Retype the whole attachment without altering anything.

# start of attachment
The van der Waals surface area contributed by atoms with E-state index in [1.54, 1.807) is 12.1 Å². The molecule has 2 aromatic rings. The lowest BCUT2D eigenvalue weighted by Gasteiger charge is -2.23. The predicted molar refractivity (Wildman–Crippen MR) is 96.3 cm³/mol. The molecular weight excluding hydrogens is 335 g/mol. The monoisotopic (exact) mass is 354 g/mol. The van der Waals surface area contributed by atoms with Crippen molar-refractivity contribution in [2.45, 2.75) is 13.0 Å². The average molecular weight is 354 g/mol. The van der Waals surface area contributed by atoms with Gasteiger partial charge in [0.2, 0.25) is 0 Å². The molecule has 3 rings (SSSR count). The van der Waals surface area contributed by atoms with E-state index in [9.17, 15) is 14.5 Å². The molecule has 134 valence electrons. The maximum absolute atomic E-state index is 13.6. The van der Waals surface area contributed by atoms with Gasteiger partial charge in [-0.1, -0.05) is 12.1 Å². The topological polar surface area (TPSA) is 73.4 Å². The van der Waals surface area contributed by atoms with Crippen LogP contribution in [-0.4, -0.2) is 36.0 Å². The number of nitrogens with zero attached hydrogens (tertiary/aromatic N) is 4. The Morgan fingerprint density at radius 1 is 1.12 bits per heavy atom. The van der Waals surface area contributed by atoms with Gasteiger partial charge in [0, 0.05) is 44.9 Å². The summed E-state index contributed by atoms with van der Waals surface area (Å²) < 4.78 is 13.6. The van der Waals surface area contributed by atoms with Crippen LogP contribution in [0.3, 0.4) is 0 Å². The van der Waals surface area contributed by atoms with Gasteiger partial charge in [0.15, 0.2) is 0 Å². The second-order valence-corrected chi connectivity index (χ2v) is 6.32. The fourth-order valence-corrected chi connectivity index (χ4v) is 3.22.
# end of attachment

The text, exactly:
The van der Waals surface area contributed by atoms with E-state index in [1.54, 1.807) is 12.1 Å². The molecule has 2 aromatic rings. The lowest BCUT2D eigenvalue weighted by Gasteiger charge is -2.23. The predicted molar refractivity (Wildman–Crippen MR) is 96.3 cm³/mol. The molecular weight excluding hydrogens is 335 g/mol. The monoisotopic (exact) mass is 354 g/mol. The van der Waals surface area contributed by atoms with Crippen molar-refractivity contribution in [2.45, 2.75) is 13.0 Å². The average molecular weight is 354 g/mol. The van der Waals surface area contributed by atoms with Gasteiger partial charge in [0.2, 0.25) is 0 Å². The molecule has 3 rings (SSSR count). The van der Waals surface area contributed by atoms with E-state index in [9.17, 15) is 14.5 Å². The molecule has 134 valence electrons. The maximum absolute atomic E-state index is 13.6. The van der Waals surface area contributed by atoms with Gasteiger partial charge in [-0.1, -0.05) is 12.1 Å². The topological polar surface area (TPSA) is 73.4 Å². The van der Waals surface area contributed by atoms with Crippen LogP contribution in [-0.4, -0.2) is 36.0 Å². The number of nitrogens with zero attached hydrogens (tertiary/aromatic N) is 4. The Morgan fingerprint density at radius 1 is 1.12 bits per heavy atom. The van der Waals surface area contributed by atoms with Gasteiger partial charge in [0, 0.05) is 44.9 Å². The summed E-state index contributed by atoms with van der Waals surface area (Å²) < 4.78 is 13.6. The van der Waals surface area contributed by atoms with Crippen LogP contribution in [0.3, 0.4) is 0 Å². The van der Waals surface area contributed by atoms with Gasteiger partial charge in [0.15, 0.2) is 0 Å². The second-order valence-corrected chi connectivity index (χ2v) is 6.32. The fourth-order valence-corrected chi connectivity index (χ4v) is 3.22.